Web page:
Although the Supreme Court has on occasion asserted its independence (see Section 2.b.), human rights groups assert that family and business ties influence the lower courts and undermine their integrity. Judges sometimes fear reassignment or having their financial benefits reduced if they render a decision unfavorable to the Government, though such practices are reportedly reduced.

A traditional chief or a customary court try cases involving divorce or inheritance. Customary courts, located only in large towns and cities, are headed by a legal practitioner with basic legal education who is advised by an assessor knowledgeable in the society's traditions. The judicial actions of chiefs and customary courts are not regulated by code, and defendants may appeal a verdict to the formal court system. Women do not have equal legal status with men and do not enjoy the same access to legal redress (section 5).

The law provides that the Government constitute a State Security Court to try high crimes against the State in secret, although due process provisions still apply. Civil and criminal trials are public except in security-related cases. Defendants have the right to counsel, to be present at trial, to confront witnesses, to examine the evidence against them, and to appeal verdicts. The Constitution affirms the presumption of innocence.

The law provides for counsel at public expense for minors and indigent defendants charged with crimes carrying a sentence of 10 years or more. Although lawyers comply with government requests to provide counsel, there are generally not remunerated by the Government.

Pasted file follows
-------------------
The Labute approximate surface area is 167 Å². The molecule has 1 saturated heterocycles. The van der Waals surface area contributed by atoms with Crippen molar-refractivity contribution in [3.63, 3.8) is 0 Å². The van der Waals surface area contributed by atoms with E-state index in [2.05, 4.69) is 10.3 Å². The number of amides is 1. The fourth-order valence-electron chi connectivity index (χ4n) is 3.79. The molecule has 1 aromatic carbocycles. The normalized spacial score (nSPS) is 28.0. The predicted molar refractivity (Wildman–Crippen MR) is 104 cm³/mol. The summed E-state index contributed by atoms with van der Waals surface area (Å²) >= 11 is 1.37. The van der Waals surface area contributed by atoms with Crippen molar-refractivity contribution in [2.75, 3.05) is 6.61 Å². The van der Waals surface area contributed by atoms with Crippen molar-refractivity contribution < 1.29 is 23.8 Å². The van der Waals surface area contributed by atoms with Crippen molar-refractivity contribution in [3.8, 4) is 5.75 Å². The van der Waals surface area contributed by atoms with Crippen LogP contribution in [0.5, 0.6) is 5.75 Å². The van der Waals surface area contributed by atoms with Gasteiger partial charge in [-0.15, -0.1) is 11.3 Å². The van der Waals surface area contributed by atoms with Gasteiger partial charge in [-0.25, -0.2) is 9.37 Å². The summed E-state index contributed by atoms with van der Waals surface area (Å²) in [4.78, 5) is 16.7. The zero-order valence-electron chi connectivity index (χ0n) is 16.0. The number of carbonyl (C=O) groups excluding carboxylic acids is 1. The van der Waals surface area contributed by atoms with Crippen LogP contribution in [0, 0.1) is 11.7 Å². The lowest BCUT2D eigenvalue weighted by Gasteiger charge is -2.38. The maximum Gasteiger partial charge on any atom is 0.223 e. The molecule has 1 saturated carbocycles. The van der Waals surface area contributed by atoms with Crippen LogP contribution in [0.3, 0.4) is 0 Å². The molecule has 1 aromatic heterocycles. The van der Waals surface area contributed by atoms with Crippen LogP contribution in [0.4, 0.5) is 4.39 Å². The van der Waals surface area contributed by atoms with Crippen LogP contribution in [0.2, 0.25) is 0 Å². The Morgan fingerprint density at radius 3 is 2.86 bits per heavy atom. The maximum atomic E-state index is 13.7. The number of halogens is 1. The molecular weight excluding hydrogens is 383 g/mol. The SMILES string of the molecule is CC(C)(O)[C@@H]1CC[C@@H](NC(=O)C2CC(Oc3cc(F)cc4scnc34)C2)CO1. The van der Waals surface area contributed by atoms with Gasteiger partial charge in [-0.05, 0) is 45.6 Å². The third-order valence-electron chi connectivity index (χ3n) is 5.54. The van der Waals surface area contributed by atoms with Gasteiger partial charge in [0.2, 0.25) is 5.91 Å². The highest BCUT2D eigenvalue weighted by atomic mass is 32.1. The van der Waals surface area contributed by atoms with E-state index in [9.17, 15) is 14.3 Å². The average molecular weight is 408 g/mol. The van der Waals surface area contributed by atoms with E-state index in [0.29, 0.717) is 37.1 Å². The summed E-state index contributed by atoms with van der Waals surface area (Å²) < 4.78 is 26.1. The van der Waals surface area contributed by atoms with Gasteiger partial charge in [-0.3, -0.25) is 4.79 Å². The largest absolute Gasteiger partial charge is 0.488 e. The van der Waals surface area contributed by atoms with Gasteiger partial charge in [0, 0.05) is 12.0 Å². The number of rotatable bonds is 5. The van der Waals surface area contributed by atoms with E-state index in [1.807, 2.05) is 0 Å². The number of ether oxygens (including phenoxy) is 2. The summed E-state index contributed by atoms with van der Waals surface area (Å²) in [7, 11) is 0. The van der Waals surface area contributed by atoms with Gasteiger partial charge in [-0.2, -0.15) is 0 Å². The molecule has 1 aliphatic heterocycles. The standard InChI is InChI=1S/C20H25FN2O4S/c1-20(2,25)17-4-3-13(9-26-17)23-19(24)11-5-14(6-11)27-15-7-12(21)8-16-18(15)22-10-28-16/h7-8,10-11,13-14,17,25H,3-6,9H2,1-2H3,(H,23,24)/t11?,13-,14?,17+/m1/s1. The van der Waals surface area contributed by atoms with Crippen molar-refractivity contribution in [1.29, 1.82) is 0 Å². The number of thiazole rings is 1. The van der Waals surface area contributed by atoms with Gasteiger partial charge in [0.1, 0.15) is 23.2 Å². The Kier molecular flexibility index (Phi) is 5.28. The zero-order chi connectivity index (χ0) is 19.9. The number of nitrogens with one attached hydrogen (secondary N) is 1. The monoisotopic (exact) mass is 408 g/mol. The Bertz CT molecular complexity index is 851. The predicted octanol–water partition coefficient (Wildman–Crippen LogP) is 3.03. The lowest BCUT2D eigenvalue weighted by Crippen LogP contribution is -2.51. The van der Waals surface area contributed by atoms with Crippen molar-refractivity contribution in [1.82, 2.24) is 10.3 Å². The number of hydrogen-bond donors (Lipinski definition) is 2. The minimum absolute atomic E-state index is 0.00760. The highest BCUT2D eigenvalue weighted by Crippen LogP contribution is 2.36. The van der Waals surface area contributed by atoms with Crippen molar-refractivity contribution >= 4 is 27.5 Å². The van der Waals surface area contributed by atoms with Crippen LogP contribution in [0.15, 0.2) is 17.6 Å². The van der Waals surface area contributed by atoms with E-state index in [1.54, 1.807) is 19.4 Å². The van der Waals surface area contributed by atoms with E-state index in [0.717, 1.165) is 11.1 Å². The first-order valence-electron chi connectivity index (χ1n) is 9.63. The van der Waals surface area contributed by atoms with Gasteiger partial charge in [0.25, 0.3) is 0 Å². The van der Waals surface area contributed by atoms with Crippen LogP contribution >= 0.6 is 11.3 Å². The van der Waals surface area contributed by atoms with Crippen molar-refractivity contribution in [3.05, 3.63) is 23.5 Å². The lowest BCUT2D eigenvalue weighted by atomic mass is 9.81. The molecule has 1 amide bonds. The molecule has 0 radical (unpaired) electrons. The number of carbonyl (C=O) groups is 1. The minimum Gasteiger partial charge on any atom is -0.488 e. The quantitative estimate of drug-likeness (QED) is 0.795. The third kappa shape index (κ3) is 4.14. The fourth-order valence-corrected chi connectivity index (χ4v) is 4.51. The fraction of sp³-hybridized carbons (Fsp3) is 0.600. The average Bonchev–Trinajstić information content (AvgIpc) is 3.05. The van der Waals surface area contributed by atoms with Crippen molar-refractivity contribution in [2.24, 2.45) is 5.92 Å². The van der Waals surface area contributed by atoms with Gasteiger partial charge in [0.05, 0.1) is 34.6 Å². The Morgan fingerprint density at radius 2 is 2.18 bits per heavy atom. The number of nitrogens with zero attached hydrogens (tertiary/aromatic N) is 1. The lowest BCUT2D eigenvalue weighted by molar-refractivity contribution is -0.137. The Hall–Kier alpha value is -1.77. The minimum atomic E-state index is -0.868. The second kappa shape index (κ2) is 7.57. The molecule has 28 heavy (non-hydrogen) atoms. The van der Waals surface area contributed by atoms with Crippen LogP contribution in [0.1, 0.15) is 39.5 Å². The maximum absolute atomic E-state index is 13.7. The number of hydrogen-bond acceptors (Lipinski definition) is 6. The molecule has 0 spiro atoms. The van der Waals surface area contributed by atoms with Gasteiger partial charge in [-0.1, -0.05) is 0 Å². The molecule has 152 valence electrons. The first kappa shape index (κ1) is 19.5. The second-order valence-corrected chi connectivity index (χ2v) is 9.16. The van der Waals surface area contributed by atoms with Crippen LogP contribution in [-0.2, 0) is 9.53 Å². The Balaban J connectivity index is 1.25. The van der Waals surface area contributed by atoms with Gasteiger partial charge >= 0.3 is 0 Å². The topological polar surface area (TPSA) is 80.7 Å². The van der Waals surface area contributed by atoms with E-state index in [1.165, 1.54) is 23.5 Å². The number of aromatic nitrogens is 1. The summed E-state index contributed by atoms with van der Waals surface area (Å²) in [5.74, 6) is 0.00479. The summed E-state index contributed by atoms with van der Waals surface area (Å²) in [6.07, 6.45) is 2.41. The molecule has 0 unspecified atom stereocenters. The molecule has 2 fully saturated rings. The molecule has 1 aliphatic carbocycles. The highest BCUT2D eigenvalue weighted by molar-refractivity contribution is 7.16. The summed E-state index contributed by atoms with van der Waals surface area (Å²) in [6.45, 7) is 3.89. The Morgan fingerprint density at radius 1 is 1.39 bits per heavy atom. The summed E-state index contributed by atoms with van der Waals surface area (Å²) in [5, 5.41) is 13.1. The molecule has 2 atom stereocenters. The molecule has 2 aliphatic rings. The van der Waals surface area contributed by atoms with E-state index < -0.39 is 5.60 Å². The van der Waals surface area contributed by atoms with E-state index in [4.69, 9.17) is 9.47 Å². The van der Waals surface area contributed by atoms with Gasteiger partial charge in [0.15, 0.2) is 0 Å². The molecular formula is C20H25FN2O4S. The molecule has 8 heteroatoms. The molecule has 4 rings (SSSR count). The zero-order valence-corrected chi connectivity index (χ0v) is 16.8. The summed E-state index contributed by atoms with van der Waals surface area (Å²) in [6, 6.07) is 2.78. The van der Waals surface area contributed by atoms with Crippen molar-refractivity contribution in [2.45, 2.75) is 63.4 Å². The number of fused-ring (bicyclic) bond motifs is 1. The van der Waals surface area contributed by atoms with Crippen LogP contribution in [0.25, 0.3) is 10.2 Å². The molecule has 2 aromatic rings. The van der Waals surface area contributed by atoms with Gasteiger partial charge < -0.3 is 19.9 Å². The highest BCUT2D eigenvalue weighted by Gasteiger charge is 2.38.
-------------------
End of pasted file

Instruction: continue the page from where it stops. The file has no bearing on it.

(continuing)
f. Arbitrary Interference with Privacy, Family, Home, or Correspondence

The law requires that police have a search warrant, normally issued by a judge. Police may search without warrants when they have strong suspicion that a house shelters criminals or stolen property. However, human rights organizations report that police often conduct routine searches without warrants.

g. Use of Excessive Force and Violations of Humanitarian Law in Internal Conflicts

Government security forces and rebel Tuareg groups engaged in bloody encounters until October when a truce was signed. There were numerous reports that government forces used excessive violence against both rebels and noncombatants. For example, the army killed eight rebels during an attack in August on the electric power plant at Tchighozerine in which several soldiers were wounded. Government forces used excessive force in questioning civilians, particularly those of Tuareg background (see Section 1.c.). Human rights groups maintain that the military established a security zone in the north to restrict the access of journalists and to obscure its activities from public scrutiny. Judicial authorities deny mistreatment of rebels detained by the courts but admit that soldiers may have mistreated prisoners in transit from the battlefield. Although the Government did not expressly forbid journalists to enter the security zone, in practice reporters seldom ventured there.

Although some of the attacks were simple banditry, rebels continued a pattern of attacking civilian targets to obtain vehicles and other supplies. In August the rebels began to attack economic targets and government facilities in the north. To demonstrate the Government's inability to protect civilians and key facilities, rebels attacked an electric power plant, a communications ground station, and two large uranium mines. During these raids, rebels killed a number of civilians as well as government troops. Rebel raids resulted in the death of at least 6 civilians as well as 29 government troops and 37 rebels. Since the Government established a security zone in the north and restricted the access of journalists and others, the number of casualties on all sides remains unconfirmed.